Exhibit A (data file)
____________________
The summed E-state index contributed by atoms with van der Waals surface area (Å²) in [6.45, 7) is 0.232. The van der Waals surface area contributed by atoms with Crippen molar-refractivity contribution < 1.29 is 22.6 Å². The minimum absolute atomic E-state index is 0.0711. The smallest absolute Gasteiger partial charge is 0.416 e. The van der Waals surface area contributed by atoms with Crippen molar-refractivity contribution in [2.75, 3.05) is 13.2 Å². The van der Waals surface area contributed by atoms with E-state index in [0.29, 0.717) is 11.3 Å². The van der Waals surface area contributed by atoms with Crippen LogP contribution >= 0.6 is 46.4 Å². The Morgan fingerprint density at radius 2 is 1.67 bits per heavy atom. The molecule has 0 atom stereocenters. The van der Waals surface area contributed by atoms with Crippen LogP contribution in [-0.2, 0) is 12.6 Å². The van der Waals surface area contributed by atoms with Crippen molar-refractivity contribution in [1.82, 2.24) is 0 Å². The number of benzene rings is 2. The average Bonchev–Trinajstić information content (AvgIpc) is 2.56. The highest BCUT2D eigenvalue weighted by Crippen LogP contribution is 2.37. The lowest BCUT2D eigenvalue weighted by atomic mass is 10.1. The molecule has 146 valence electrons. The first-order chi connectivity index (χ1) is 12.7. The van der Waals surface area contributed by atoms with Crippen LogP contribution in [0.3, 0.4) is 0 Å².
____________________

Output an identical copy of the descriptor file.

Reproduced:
The summed E-state index contributed by atoms with van der Waals surface area (Å²) in [6.45, 7) is 0.232. The van der Waals surface area contributed by atoms with Crippen molar-refractivity contribution < 1.29 is 22.6 Å². The minimum absolute atomic E-state index is 0.0711. The smallest absolute Gasteiger partial charge is 0.416 e. The van der Waals surface area contributed by atoms with Crippen molar-refractivity contribution in [2.75, 3.05) is 13.2 Å². The van der Waals surface area contributed by atoms with E-state index in [0.29, 0.717) is 11.3 Å². The van der Waals surface area contributed by atoms with Crippen LogP contribution >= 0.6 is 46.4 Å². The Morgan fingerprint density at radius 2 is 1.67 bits per heavy atom. The molecule has 0 atom stereocenters. The van der Waals surface area contributed by atoms with Crippen LogP contribution in [-0.2, 0) is 12.6 Å². The van der Waals surface area contributed by atoms with Crippen molar-refractivity contribution in [1.82, 2.24) is 0 Å². The number of benzene rings is 2. The average Bonchev–Trinajstić information content (AvgIpc) is 2.56. The highest BCUT2D eigenvalue weighted by Crippen LogP contribution is 2.37. The lowest BCUT2D eigenvalue weighted by atomic mass is 10.1. The molecule has 146 valence electrons. The first-order chi connectivity index (χ1) is 12.7. The van der Waals surface area contributed by atoms with Crippen LogP contribution in [0.3, 0.4) is 0 Å².